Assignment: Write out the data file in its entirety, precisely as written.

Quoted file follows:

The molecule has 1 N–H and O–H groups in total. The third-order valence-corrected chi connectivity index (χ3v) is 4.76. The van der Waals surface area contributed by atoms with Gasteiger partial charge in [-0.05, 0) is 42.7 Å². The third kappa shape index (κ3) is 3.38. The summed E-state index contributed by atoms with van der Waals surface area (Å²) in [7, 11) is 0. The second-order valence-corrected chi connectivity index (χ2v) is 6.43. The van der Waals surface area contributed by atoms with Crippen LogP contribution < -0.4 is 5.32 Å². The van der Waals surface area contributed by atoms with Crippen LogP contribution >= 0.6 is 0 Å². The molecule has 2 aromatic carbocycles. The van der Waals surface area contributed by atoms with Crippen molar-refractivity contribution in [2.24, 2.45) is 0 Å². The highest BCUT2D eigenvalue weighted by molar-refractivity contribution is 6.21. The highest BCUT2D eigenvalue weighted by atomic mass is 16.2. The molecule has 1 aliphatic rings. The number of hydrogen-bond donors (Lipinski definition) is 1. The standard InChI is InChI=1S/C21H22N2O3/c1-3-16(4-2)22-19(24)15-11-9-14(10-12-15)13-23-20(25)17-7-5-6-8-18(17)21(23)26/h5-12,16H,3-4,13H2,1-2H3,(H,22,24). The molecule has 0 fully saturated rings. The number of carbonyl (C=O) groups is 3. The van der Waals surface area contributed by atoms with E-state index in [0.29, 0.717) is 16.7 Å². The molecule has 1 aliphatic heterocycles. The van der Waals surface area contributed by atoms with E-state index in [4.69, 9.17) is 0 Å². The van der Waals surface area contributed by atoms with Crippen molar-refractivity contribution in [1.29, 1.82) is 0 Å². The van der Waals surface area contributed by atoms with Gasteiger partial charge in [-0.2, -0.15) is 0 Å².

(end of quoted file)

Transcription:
The molecule has 1 N–H and O–H groups in total. The third-order valence-corrected chi connectivity index (χ3v) is 4.76. The van der Waals surface area contributed by atoms with Gasteiger partial charge in [-0.05, 0) is 42.7 Å². The third kappa shape index (κ3) is 3.38. The summed E-state index contributed by atoms with van der Waals surface area (Å²) in [7, 11) is 0. The second-order valence-corrected chi connectivity index (χ2v) is 6.43. The van der Waals surface area contributed by atoms with Crippen LogP contribution < -0.4 is 5.32 Å². The van der Waals surface area contributed by atoms with Crippen LogP contribution >= 0.6 is 0 Å². The molecule has 2 aromatic carbocycles. The van der Waals surface area contributed by atoms with Crippen molar-refractivity contribution in [2.24, 2.45) is 0 Å². The highest BCUT2D eigenvalue weighted by molar-refractivity contribution is 6.21. The highest BCUT2D eigenvalue weighted by atomic mass is 16.2. The molecule has 1 aliphatic rings. The number of hydrogen-bond donors (Lipinski definition) is 1. The standard InChI is InChI=1S/C21H22N2O3/c1-3-16(4-2)22-19(24)15-11-9-14(10-12-15)13-23-20(25)17-7-5-6-8-18(17)21(23)26/h5-12,16H,3-4,13H2,1-2H3,(H,22,24). The molecule has 0 fully saturated rings. The number of carbonyl (C=O) groups is 3. The van der Waals surface area contributed by atoms with E-state index in [0.29, 0.717) is 16.7 Å². The molecule has 1 aliphatic heterocycles. The van der Waals surface area contributed by atoms with E-state index in [4.69, 9.17) is 0 Å². The van der Waals surface area contributed by atoms with Crippen molar-refractivity contribution in [1.29, 1.82) is 0 Å². The van der Waals surface area contributed by atoms with Gasteiger partial charge in [-0.2, -0.15) is 0 Å².